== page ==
HEPATIC-ARTERY THROMBOSIS AFTER PEDIATRIC LIVER-TRANSPLANTATION - A MEDICAL OR SURGICAL EVENT TRANSPLANTATION Mazzaferro, V., Esquivel, C. O., Makowka, L., Belle, S., Kahn, D., Koneru, B., Scantlebury, V. P., Stieber, A. C., Todo, S., Tzakis, A. G., Starzl, T. E. 1989; 47 (6): 971-977


Hepatic artery thrombosis (HAT) is one of the most serious complications after orthotopic liver transplantation, and is associated with a high morbidity and mortality. This study retrospectively reviewed 66 liver transplants in children under the age of 10 years during a year-long period at a single institution. A total of 28 perioperative variables were analyzed to identify responsible factors of HAT. Of the 66 children, 18 (26%) developed HAT within 15 days after the transplant (HAT group); 29 (42%) had an uneventful postoperative course (control group). To avoid the possible influence of other complications 19 patients were excluded. Of the variables compared between the 2 study groups, three surgical factors (diameter of the hepatic artery--greater or less than 3 mm; type of arterial anastomosis--end-to-end versus the use of an iliac graft or aortic conduit; and number of times the anastomosis was redone--one versus more than one), were found to be significantly different (P less than .05) between HAT and control groups. Two medical factors also were significantly different: the use of intraoperative transfusion of fresh frozen plasma (FFP) and the administration of postoperative prophylactic anticoagulant treatment. A heparin and dextran-40 protocol appeared to be effective in preventing HAT (P less than .02). Moreover, after multivariate analysis, anticoagulation therapy was demonstrated to be the major independent variable influencing HAT. A better definition of factors responsible for the occurrence of HAT is required. This study should help in formulating effective methods to decrease the incidence of this dreaded complication after liver transplantation.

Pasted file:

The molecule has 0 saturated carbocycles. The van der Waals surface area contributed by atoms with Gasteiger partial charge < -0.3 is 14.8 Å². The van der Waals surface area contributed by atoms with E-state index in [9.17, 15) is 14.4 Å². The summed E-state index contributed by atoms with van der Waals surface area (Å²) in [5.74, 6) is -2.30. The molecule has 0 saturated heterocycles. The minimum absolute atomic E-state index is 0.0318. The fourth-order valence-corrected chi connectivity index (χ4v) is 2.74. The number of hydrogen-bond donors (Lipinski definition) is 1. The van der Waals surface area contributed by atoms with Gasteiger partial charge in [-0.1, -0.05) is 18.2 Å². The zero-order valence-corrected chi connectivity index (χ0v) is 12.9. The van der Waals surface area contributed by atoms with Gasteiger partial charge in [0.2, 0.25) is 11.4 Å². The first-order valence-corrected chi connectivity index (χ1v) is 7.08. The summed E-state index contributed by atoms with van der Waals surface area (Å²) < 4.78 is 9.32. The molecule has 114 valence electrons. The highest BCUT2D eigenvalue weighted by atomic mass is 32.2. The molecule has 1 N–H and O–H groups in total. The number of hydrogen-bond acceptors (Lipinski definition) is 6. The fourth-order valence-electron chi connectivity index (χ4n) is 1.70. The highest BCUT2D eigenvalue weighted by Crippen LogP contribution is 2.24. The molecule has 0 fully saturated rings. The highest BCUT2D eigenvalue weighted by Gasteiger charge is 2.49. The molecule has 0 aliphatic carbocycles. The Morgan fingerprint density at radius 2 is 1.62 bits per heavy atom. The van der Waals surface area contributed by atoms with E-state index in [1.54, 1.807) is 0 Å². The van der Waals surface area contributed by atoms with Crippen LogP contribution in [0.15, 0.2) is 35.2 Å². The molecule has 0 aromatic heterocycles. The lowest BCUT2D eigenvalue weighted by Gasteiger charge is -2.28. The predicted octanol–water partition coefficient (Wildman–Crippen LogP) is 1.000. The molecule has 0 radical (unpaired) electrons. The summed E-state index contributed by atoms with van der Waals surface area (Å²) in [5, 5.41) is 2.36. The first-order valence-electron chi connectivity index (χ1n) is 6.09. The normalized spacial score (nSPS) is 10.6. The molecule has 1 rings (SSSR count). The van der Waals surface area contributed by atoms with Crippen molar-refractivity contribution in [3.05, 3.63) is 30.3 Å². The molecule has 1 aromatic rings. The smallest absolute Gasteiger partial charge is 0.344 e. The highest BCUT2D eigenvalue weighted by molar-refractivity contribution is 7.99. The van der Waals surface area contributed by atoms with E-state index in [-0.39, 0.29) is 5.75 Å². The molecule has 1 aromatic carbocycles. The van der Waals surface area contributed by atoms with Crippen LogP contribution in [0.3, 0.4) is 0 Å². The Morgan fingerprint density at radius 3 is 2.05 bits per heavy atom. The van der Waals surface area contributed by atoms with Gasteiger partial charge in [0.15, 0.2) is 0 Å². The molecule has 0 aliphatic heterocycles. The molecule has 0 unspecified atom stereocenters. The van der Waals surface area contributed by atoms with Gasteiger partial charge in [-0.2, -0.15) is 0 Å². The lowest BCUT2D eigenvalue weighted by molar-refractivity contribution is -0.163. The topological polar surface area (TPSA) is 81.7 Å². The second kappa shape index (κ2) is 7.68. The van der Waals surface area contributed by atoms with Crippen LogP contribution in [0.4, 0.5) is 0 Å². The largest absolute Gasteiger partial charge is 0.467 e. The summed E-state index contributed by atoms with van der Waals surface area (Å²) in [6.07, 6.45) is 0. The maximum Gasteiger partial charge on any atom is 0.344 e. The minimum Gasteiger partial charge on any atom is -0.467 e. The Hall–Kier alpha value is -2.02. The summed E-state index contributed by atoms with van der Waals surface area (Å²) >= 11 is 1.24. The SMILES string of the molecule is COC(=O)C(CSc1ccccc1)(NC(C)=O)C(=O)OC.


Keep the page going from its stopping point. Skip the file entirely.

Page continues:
View details for Web of Science ID A1989AB98900011

View details for PubMedID 2472028